Following consultations with the Department of Homeland Security (DHS), the Secretary of State has determined that the following categories of interview waivers are in the national interest.  Based on this directive, Consular Officers now have the authority and discretion to waive the in-person interview for:

  • First time H-2 visa applicants (temporary agricultural and non-agricultural workers); and
  • Other nonimmigrant visa applicants applying for any nonimmigrant visa classification who:
      • Were previously issued a nonimmigrant visa in any classification, unless the only prior issued visa was a B visa; and
      • Are applying within 48 months of their most recent nonimmigrant visa’s expiration date.

The Department of State reminds applicants who are renewing a nonimmigrant visa in the same classification within 48 months of the prior visa’s expiration date, that they will continue to be eligible for an interview waiver until further notice.

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The rumors are true. For the first time in nearly two decades, the Department of State (DOS) will process domestic visa renewals for certain H-1B visa applicants without requiring them to leave the United States.

This is all part of a new pilot program starting January 29, 2024, through April 1, 2024, that will allow 20,000 qualified H-1B nonimmigrant workers the opportunity to renew their visas domestically.

The Department of State hopes the pilot program will reduce heavy backlogs at more than 200 consular sections worldwide by making available an increased number of interview appointments for other visa categories, especially first-time travelers applying for business and tourism visas who require in-person interviews.

At the same time, DOS seeks to alleviate the burden on U.S. companies that employ H-1B workers by streamlining the visa renewal process.

The Department will accept applications for the pilot program starting January 29, 2024 on its webpage.

After the initial application period which ends on April 1st the Department will expand the scope of the program.


What are the Requirements to Participate?


Participation in this pilot will be limited to applicants who(se):

  1. Are seeking to renew an H–1B visa; during the pilot phase, the Department will not process any other visa classifications;
  2. Prior H–1B visa that is being renewed was issued by Mission Canada with an issuance date from January 1, 2020, through April 1, 2023; or by Mission India with an issuance date of February 1, 2021, through September 30, 2021;
  3. Are not subject to a nonimmigrant visa issuance fee (Note: this is commonly referred to as a “reciprocity fee”);
  4. Are eligible for a waiver of the in-person interview requirement;
  5. Have submitted ten fingerprints to the Department in connection with a previous visa application;
  6. Prior visa does not include a “clearance received” annotation;
  7. Do not have a visa ineligibility that would require a waiver prior to visa issuance;
  8. Have an approved and unexpired H–1B petition;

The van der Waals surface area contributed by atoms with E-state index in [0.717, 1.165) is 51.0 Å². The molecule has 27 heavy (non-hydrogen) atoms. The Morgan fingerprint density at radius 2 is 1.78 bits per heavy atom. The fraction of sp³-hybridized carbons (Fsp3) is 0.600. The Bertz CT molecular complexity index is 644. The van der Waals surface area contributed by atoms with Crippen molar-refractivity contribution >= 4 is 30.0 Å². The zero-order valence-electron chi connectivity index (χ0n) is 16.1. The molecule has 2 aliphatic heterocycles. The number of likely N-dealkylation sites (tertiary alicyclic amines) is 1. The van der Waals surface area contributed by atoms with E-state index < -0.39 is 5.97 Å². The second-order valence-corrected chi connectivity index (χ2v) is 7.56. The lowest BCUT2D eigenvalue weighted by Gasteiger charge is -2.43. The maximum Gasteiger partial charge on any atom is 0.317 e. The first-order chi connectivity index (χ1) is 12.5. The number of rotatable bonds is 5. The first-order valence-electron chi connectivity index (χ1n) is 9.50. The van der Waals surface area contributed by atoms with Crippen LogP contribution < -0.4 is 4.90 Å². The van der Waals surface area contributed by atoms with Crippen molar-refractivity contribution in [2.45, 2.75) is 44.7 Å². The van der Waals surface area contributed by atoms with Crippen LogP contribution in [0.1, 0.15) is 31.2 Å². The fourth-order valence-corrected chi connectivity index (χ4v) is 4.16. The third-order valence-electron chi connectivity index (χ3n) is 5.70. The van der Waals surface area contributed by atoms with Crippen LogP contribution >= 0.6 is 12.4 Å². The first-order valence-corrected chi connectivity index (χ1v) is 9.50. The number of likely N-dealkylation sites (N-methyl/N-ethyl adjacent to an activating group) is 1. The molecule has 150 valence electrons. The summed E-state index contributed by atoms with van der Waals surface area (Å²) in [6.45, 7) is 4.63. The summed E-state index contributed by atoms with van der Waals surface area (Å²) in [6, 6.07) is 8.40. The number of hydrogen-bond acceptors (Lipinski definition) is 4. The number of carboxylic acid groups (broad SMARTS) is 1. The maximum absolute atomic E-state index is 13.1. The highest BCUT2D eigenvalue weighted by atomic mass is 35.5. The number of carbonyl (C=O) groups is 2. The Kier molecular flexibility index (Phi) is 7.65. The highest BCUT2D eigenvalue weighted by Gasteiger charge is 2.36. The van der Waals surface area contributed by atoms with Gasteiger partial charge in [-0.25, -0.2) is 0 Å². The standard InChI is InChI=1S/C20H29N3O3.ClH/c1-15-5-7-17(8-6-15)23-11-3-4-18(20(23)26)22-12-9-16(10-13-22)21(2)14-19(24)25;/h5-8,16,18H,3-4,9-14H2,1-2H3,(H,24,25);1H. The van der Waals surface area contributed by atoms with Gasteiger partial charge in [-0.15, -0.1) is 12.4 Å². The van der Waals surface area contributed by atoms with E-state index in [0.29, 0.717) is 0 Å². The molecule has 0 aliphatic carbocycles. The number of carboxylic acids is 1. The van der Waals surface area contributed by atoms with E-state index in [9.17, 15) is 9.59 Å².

9. Were most recently admitted to the United States in H–1B status;
  10. Are currently maintaining H–1B status in the United States;
  11. Period of authorized admission in H–1B status has not expired; and
  12. Intend to reenter the United States in H–1B status after a temporary period abroad.

Applicants that fall outside of this scope are not eligible to apply for a visa domestically.

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Yesterday, Wednesday December 13, 2023, the United States Citizenship, and Immigration Services (USCIS) announced that it will be transitioning the filing location for Form I-907 Requests for Premium Processing Service, when filed for a pending Form I-140, Immigrant Petition for Alien Worker, to appropriate USCIS lockboxes starting Friday December 15, 2023.

This is being done to increase efficiency and reduce the workload of service centers. USCIS has also said that this change will allow it to centralize digitization of these forms for electronic adjudication.

Please note that this change in filing location does not apply to those filing Form I-140 concurrently with an associated application (such as Form I-485, I-765, or Form I-131). USCIS will soon announce a filing location change for these forms. For the time being such forms should be filed with the appropriate service center, as listed on the USCIS webpage Direct Filing Addresses for Form I-140, Immigrant Petition for Alien Worker.

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The January 2024 Visa Bulletin is finally here, and with it some big advancements for the employment-based preference categories in the New Year, specifically for India and China, and some promising forward movement in the Final Action Dates for EB-2 Worldwide and EB-3 Professional/Skilled Workers Worldwide.

For family-sponsored categories, the New Year brings big advancements in the Final Action Dates for F2A Mexico, F2 Worldwide, F2B Mexico, F3 Mexico, F3 Worldwide, and modest advancements for F4. The Dates for Filing remain the same as December.

Whether you are applying for an immigrant visa at a U.S. Consulate overseas or applying for adjustment of status to permanent residence in the United States, you won’t want to miss these new updates.


Highlights of the January 2024 Visa Bulletin


Employment-based categories

  • EB-1 India: The EB-1 India Final Action Date will advance by three years and eight months, to September 1, 2020, and the Date for Filing will advance by a year and a half, to January 1, 2021.